Since Jamaica is a trading nation, assessment of the trade impact of biosafety related measures, becomes vital. Although the island has capable legal draftsmen and women in this area of expertise, there is need for the training of policy-makers and regulators for them to fully understand the socio-economic and environmental ramifications of their decisions.

They must be put in a position to be able to balance the concerns of industry with those of the public. Reciprocal flows of information among, and between, stakeholders, are important to foster a learning environment for all concerned, especially those in the field, such as farmers and eco-tourism workers. This will help in understanding, defining and determining, what levels of risks are likely to be tolerated in the society.

The media

The news media will have the most influence on the public’s perception and understanding of biosafety matters, it is therefore incumbent that training of these professionals be undertaken to ensure a balanced message to civil society.

Discussion

All the islands of the Caribbean, irrespective of size, will have biosafety and biosafety related questions to be answered. Most will not be in a position to tackle these questions because of limited resources and capabilities. The experiences in Jamaica will therefore be instructive to decisions taken in other islands. A collective approach to biosafety makes practical sense, not only from a cost and efficacy perspective, but also from transborder biosafety considerations (Wint, 2003).

To do this, a regional biotechnology vision, leading to unified policies and strategies, has to be elaborated, so that it will be clear as to what has to be regulated and in what fashion. It must be stressed here that there are a number of gene and gene related issues that has to be handled along with biosafety concerns. These span the gamut from ethical issues of stems cells, cloning and genetic engineering, to biotechnological commercial issues, such as intellectual property and trade matters. It seems then that a Gene Technology Regulator, or Office, should be established for the Caribbean with corresponding nodes in each island. For Jamaica this could be the NCST.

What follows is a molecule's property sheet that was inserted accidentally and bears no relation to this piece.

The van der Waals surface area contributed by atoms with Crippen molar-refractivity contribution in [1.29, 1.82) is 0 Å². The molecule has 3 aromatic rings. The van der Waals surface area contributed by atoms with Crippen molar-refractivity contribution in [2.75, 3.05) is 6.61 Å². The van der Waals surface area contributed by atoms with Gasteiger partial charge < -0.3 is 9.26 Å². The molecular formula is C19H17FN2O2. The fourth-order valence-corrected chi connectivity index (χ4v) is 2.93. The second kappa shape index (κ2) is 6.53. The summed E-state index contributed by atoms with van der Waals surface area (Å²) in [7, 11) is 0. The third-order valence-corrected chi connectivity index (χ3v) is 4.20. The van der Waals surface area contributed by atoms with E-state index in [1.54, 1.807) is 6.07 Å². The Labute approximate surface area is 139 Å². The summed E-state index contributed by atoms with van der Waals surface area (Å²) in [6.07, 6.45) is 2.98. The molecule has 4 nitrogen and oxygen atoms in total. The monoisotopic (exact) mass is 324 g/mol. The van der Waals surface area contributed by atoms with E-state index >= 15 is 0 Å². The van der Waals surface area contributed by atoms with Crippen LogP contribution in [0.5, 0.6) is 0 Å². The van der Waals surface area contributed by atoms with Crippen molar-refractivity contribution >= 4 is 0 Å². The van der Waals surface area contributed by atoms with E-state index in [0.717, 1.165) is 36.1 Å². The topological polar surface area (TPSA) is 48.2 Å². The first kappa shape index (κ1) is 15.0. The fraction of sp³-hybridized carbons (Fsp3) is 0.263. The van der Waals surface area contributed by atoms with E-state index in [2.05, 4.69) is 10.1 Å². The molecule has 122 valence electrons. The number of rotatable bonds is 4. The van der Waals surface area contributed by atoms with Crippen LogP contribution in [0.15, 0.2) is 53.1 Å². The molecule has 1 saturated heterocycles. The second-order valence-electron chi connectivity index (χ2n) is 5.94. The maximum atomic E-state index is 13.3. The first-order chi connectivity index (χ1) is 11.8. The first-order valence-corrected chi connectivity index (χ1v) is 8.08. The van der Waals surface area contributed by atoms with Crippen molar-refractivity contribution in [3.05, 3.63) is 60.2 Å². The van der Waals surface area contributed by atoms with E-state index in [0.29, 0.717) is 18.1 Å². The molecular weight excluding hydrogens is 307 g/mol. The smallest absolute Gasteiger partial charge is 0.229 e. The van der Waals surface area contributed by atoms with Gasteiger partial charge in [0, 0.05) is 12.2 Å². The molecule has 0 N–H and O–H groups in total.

For such a regional approach to be seriously considered, a detail study of the region should be done to ascertain what are the various parameters, conditions and options to be considered in crafting a collective approach.

References

Bernard, G. The National Biosafety Framework Project. National Planning Committee, Kingston, Jamaica, 2003.

Brown, P. and Vidal, J. Two GM Crops face ban for damaging wildlife. The Guardian, United Kingdom, 2003.

Fisher, E. Bioengineering in Food Production: Urgent Need for Legislation in Jamaica. Occasional Paper, Kingston, 1999.

Little, D.St.C. Review of Legislation Relevant to the Implementation of the Cartagena Protocol, NEPA, Kingston, 2003a.

Little, D.St.C. Review and Analysis of the Legal Implications of the Cartagena Protocol on Biosafety for Jamaica, NEPA, Kingston, Jamaica, 2003b.

National Environment and Planning Agency (NEPA). Towards a National Strategy and Action Plan on Biological Diversity in Jamaica, Green Paper No. 3/10, Kingston, 2001.

United Kingdom GM Science Review Panel Report. 2003. Available form Internet: www.gmsciencedebate.org.uk.

Wint, S. Environmental Regulatory Capability; Cartagena Protocol on Biosafety. Thesis – Sussex University, United Kingdom, 2003.